I may have seen this before, but I honestly don’t remember. In any case, I’m recording it now here on this blog, so I can remember and find it later. I also saved a copy to my hard drive, and I am reading through it.
The ANS has been hugely important to me over the past years of my recovery. When I am able to step back and objectively view my progress and my capacity to live well, I can generally judge from the degree of ANS balance, how happy, productive, and involved I am in my life. More ANS balance = more sense of well-being. Less ANS balance = struggle and difficulty and feeling useless. And that holds true, whether I am more unbalanced towards rest-digest or towards more fight-flight. Either way, it’s a recipe for struggle and difficulty.
ANS balance is hugely important to me. And the mind-body approach is the often-missing piece of TBI recovery that I’ve been filling in myself, along with weekly visits to my neuropsych, to help balance things out. When I have kept my fight-flight/rest-digest nervous system activities in balance, things have usually been going well. When I have not had them in balance, things have gone rapidly south, and it’s taken me weeks to get back to where I am functioning to my satisfaction again.
I’m smack-dab in the middle of one of those recovery periods right now. It’s taking me longer than I expected, to “right my ship” so to speak, and it’s frustrating and feels defeating, but I do feel like I’m getting there… gradually. I do need to be easy on myself – pushing harder has a way of setting me back, ironically. It doesn’t feel “right” but backing off and paying attention to the small things, while letting events take their course and work themselves out, seems to be what works best for me.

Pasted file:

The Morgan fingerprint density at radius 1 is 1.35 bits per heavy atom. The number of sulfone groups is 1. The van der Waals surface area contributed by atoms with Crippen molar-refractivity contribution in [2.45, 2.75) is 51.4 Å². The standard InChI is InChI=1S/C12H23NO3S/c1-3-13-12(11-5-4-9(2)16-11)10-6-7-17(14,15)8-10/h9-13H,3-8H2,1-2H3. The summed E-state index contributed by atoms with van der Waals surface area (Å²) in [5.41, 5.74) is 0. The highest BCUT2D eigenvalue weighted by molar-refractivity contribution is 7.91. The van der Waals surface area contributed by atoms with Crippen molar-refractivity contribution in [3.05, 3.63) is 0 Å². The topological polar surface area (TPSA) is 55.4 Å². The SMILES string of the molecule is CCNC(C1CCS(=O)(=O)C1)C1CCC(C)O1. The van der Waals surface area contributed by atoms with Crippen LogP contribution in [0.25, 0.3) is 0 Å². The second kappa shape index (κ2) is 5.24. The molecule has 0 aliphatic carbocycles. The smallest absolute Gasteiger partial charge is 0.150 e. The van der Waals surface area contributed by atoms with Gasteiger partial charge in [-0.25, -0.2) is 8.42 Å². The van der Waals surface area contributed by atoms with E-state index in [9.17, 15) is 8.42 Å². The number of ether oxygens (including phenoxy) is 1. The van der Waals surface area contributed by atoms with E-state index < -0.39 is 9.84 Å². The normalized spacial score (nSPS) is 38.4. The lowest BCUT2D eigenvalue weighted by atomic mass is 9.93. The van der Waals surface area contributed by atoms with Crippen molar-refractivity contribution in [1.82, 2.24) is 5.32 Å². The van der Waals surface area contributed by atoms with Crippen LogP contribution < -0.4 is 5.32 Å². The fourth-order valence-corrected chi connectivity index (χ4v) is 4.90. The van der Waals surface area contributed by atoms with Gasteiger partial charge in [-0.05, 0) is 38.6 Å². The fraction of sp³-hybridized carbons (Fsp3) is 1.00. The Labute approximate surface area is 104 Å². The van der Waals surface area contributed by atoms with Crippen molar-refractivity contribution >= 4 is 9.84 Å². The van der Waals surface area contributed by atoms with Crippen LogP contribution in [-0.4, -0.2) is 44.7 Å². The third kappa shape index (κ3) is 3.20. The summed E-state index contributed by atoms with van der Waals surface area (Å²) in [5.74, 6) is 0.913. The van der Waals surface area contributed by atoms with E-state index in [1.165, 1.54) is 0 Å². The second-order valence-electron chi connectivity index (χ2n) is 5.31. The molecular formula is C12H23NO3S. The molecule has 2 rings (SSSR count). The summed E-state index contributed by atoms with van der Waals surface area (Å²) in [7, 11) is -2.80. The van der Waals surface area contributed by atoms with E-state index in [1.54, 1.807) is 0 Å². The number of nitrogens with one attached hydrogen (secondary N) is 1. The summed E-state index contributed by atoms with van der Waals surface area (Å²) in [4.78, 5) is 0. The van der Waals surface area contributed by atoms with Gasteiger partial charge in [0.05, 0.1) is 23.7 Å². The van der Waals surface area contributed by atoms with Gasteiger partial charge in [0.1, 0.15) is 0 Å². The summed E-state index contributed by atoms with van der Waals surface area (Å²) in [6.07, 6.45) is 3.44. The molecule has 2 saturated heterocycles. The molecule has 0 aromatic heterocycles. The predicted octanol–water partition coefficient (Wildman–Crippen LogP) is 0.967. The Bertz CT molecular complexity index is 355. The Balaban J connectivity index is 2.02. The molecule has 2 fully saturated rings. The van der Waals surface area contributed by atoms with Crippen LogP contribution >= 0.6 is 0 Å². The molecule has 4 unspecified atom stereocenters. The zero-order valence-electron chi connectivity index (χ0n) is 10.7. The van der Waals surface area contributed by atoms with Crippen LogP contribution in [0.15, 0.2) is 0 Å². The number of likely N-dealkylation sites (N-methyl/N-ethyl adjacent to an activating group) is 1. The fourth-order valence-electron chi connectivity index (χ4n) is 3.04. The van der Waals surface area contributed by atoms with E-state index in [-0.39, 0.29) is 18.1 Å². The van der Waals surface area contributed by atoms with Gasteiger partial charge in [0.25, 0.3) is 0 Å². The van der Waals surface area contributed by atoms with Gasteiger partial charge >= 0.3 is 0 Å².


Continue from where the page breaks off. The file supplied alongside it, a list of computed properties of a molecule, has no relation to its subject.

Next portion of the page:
The main thing is to not get all caught up in myself and get down on who I seem to be at the moment. I keep seeing this slogan, “Life isn’t about finding yourself – it’s about creating yourself.” I agree. And I really believe it’s also about creating things that benefit other people — about literally making the world a better place through our words and thoughts and deeds.
When I don’t take care of my ANS, and I allow myself to wallow in that awful feeling of sympathetic overdrive, things tend to not go so well. I also tend to get down on myself AND not be able to see the future prospects ahead of me. The more I strive, sometimes, the more depressed I get — someone once said to me that depression is the result of driving too hard for too long, and having your system get fried, without allowing it to catch up and rest. I can see that in my own life – in the way I get so down, after I have been so up.
My neuropsych once told me about an individual with TBI who had been diagnosed as “bi-polar” by their doctor, and they’d been put on meds for it. The doctor believed that they had a “short cycling bi-polar disorder” where it took them less than a day to run the gamut between manic episodes and a depressive crash. My neuropsych worked with them to work out their daily routines and activities, and when they had gotten some balance, back — poof, the “fast-cycling bi-polar disorder” was gone.
Now, I’m not a doctor, and I’m not board-certified to make diagnoses and prescribe treatments, but in my own life, I can see a direct correlation between episodes of intense activity (even if it is activity for the greater good and/or activity that is beneficial to me), and sinking into a pit of despair. I can see patterns of lots and lots of activity being followed by an extended crash.